Teen invents spotted lanternfly trap!

  • Update: Sue I found a cheaper source for a small quantity of Beauvaria on Ebay. I just ordered and will let you know if they are a good source.

  • edited August 2020

    Hi Sue!

    Yes, we are seeing some baby lantern flies in our yard these days. I am so glad to hear from you because I was just about to reach out.

    OK, I am going to try to invest in the Beauvaria (Botanigard) this year and see if I can catch some lanternflies (right now they are tiny) so we can "train" these mushrooms to attack them. Beauvaria are a strain of mushrooms that essentially mummify whatever it is that they are "trained" to eat. Basically, we will train them. Here is a video from Trad Cotter who has done this himself.

    At about 3:20 he tries to explain (super quickly) how he isolates the strain of Beauvaria that will attack ONLY the insects you want them to attack.

    1. Buy Botanigard (Beauvaria bassinia) - It is pricey starting at $85. That is why I've been hesitant to buy it myself. But I'll do it so I can do the research and help anyone you and anyone else with this problem in the future.
    2. Find a spotted lanternfly, dead or alive. (If it's alive, you can watch the Botanigard kill it in a jar)
    3. Apply the Botanigard to the jar.
    4. Now not all the beauvaria are going to kill the lanternfly. Only about 2% will kill them. Those 2% will be on the lanternfly and mummify it.
    5. Put the infected lanternfly on a wet paper towel and into another jar. This process helps create "conidia" (infectious spores that will attack specifically the lanternfly) Get them really white and fluffy all covered in the spores of that mushroom.
    6. Take the infected laternfly with paper towel and all white fuzzy stuff, and put it in a blender. Spray that slurry only from the blender and spray that on your plants.

    I'm sorry this sounds so techy Sue. Using the Botanigard alone without the slurry of infected lanterfly would only be 2% effective. Use the same rate of solution on the Botanigard label with the solution when you create your slurry. Trad Cotter in the video says that he's experienced 4 years of deterrence after a year of spray of his entomopathogenic spray.

    I hope that you might be brave enough to do this too. I'm so sorry again that you had this problem and wish I could have done this research sooner.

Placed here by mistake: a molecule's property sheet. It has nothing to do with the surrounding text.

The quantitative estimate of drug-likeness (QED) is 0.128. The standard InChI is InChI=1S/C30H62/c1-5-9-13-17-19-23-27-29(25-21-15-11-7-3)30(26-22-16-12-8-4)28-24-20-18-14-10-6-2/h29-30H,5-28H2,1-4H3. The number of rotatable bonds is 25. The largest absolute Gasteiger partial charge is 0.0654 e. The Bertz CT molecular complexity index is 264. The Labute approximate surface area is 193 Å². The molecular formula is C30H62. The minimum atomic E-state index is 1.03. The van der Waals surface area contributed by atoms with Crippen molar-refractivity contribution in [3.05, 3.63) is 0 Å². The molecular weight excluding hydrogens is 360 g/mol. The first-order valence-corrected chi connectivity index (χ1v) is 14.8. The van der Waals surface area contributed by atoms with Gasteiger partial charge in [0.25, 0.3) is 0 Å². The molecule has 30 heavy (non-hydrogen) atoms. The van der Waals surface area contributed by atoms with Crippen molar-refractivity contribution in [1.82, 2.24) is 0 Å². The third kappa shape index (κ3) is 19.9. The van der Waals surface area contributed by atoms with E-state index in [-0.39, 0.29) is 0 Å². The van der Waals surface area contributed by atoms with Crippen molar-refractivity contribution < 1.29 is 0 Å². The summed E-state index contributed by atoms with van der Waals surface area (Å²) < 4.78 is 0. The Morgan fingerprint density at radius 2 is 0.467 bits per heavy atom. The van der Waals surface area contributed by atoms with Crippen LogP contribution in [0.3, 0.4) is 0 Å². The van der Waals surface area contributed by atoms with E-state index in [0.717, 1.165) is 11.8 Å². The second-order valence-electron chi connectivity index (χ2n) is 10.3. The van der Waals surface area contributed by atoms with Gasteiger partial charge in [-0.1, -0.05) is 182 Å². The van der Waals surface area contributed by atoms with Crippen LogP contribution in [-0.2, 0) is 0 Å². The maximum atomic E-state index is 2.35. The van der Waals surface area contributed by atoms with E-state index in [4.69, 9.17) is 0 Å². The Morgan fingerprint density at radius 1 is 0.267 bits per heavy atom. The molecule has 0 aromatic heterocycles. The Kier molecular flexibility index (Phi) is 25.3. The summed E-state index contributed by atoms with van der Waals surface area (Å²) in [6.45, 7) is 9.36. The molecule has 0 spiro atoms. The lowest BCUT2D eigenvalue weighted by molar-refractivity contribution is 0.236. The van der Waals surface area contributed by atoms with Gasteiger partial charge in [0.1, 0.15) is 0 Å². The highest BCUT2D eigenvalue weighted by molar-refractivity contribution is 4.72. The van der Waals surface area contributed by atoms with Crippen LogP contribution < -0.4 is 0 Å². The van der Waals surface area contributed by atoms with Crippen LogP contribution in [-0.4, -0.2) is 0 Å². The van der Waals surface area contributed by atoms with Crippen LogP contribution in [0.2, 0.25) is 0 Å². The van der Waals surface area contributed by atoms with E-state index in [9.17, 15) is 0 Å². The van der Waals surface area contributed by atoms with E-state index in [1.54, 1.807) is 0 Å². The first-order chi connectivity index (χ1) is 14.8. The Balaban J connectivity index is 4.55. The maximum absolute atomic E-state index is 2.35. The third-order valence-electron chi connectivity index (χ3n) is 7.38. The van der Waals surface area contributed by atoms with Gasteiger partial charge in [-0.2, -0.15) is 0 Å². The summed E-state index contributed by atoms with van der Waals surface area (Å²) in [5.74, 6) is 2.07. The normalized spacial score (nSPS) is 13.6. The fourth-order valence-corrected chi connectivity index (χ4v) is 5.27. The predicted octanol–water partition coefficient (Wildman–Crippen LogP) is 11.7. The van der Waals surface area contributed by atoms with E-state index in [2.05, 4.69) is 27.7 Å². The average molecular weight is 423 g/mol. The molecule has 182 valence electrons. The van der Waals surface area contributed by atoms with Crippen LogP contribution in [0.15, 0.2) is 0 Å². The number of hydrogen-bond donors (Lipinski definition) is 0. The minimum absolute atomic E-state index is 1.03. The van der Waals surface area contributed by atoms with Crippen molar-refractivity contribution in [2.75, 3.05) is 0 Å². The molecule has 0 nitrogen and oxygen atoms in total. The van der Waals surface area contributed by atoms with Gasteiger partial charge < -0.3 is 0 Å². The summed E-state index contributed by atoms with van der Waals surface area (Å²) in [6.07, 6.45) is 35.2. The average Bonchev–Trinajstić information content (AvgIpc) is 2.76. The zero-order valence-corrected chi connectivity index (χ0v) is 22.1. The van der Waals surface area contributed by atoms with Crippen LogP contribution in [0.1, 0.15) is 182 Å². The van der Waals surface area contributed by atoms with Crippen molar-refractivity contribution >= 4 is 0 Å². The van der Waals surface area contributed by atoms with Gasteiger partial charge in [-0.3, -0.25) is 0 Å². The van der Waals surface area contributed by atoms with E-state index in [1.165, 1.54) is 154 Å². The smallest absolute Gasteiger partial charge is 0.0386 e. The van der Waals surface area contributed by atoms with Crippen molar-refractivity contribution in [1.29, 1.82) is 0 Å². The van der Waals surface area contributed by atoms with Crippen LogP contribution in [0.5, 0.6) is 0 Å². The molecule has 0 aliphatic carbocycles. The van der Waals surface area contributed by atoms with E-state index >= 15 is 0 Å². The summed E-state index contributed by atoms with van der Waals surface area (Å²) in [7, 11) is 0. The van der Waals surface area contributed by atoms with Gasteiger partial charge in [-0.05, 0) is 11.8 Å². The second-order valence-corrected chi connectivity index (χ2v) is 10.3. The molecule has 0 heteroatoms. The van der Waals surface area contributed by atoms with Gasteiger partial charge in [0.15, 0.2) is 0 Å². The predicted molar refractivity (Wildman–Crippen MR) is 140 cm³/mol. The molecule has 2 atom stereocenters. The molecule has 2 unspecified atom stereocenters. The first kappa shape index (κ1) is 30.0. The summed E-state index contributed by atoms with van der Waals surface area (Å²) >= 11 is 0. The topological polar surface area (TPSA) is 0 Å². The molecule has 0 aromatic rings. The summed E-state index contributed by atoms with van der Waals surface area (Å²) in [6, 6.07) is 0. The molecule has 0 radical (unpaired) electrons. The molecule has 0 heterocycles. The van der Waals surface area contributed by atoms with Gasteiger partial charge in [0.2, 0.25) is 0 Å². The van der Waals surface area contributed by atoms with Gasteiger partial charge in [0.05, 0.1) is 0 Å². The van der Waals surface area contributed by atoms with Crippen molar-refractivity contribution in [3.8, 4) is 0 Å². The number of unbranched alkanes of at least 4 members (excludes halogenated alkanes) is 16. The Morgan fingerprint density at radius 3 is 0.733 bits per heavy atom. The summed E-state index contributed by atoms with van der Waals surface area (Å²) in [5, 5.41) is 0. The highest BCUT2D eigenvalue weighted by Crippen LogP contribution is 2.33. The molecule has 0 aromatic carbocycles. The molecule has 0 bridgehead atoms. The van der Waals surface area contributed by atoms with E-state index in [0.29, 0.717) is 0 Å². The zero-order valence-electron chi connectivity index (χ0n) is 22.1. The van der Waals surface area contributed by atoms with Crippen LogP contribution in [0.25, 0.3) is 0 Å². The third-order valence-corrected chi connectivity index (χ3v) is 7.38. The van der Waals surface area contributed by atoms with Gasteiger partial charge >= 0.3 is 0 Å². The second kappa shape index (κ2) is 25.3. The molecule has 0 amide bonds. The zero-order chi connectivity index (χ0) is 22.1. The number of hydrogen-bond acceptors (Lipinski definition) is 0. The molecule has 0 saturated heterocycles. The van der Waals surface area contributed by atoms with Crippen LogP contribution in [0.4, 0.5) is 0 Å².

FInally, here are other natural predators and pictures of the predators eating the spotted lanternfly from Cornell University.

    Dave has asked me to include that although this is an emergency situation, the danger would be to neglect studying more holistic approaches to dealing with this infestation if lanterflies are here to stay. If they are, then they will develop natural predators. What eats them in Asia, where they come from? What is their life cycle. Next year, what can we do to be prepared?

  • Hi Nicky,

    We had our friend spray Neem on the grapevines where the lantern flies appear to congratulate but it doesn’t appear to kill or deter them at least not many. Len has been picking them off by hand and killing them. The grapes still look good and beginning to turn color but not sure if damage has been done. We find them in our house. I have had about 6 in our bedroom. Those buggers are fast.

    Thank you for the information and I will check it out. Len has killed approximately 300-400 of the adults and another couple hundred of the nymphs. Len also used the organic pesticide Ziva for wasps on them but they still keep coming.

    Take care,


  • Hi Sue,

    I've done some research to see if I can find something immediate to help you with the lanternflies that is organic. The Beauveria bassiana that Nicky mentioned on the call has actually been tested against lanternflies in PA with some good results, so I've linked in the article with the research.

    It's a bit hard to find cheaply; I've found a link with a reasonable price here, but not sure how good the company is.

    Apparently, the spotted lanternflies target the sap of fruit trees and grape vines, so they don't really target the leaves. The problem is when they pierce the stems, sticky sap pours out that then attracts other insects and fungi that cause real problems for the fruit trees and grape vines.